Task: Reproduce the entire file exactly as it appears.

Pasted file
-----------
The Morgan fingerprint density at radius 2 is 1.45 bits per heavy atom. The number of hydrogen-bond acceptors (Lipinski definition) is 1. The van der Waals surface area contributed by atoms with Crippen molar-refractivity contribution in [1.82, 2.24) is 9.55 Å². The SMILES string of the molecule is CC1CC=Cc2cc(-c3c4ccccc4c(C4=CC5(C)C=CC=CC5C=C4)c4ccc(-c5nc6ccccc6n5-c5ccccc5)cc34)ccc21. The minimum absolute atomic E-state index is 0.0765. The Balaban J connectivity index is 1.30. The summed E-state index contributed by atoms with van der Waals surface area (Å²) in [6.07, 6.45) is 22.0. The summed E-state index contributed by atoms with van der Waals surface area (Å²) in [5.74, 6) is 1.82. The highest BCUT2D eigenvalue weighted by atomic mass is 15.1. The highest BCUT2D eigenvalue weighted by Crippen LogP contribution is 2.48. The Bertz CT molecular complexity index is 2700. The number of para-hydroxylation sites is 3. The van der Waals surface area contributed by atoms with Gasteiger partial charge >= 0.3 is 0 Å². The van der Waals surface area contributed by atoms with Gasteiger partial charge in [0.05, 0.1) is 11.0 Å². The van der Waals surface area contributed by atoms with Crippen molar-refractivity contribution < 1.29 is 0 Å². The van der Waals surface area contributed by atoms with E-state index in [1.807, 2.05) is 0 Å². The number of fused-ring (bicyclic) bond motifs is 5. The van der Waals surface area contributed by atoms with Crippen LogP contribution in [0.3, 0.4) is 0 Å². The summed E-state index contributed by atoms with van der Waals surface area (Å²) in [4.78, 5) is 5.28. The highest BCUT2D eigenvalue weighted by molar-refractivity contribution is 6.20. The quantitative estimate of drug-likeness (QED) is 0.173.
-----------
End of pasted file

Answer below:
The Morgan fingerprint density at radius 2 is 1.45 bits per heavy atom. The number of hydrogen-bond acceptors (Lipinski definition) is 1. The van der Waals surface area contributed by atoms with Crippen molar-refractivity contribution in [1.82, 2.24) is 9.55 Å². The SMILES string of the molecule is CC1CC=Cc2cc(-c3c4ccccc4c(C4=CC5(C)C=CC=CC5C=C4)c4ccc(-c5nc6ccccc6n5-c5ccccc5)cc34)ccc21. The minimum absolute atomic E-state index is 0.0765. The Balaban J connectivity index is 1.30. The summed E-state index contributed by atoms with van der Waals surface area (Å²) in [6.07, 6.45) is 22.0. The summed E-state index contributed by atoms with van der Waals surface area (Å²) in [5.74, 6) is 1.82. The highest BCUT2D eigenvalue weighted by atomic mass is 15.1. The highest BCUT2D eigenvalue weighted by Crippen LogP contribution is 2.48. The Bertz CT molecular complexity index is 2700. The number of para-hydroxylation sites is 3. The van der Waals surface area contributed by atoms with Gasteiger partial charge >= 0.3 is 0 Å². The van der Waals surface area contributed by atoms with Gasteiger partial charge in [0.05, 0.1) is 11.0 Å². The van der Waals surface area contributed by atoms with Crippen molar-refractivity contribution < 1.29 is 0 Å². The van der Waals surface area contributed by atoms with E-state index in [1.807, 2.05) is 0 Å². The number of fused-ring (bicyclic) bond motifs is 5. The van der Waals surface area contributed by atoms with Crippen LogP contribution in [0.3, 0.4) is 0 Å². The summed E-state index contributed by atoms with van der Waals surface area (Å²) in [4.78, 5) is 5.28. The highest BCUT2D eigenvalue weighted by molar-refractivity contribution is 6.20. The quantitative estimate of drug-likeness (QED) is 0.173.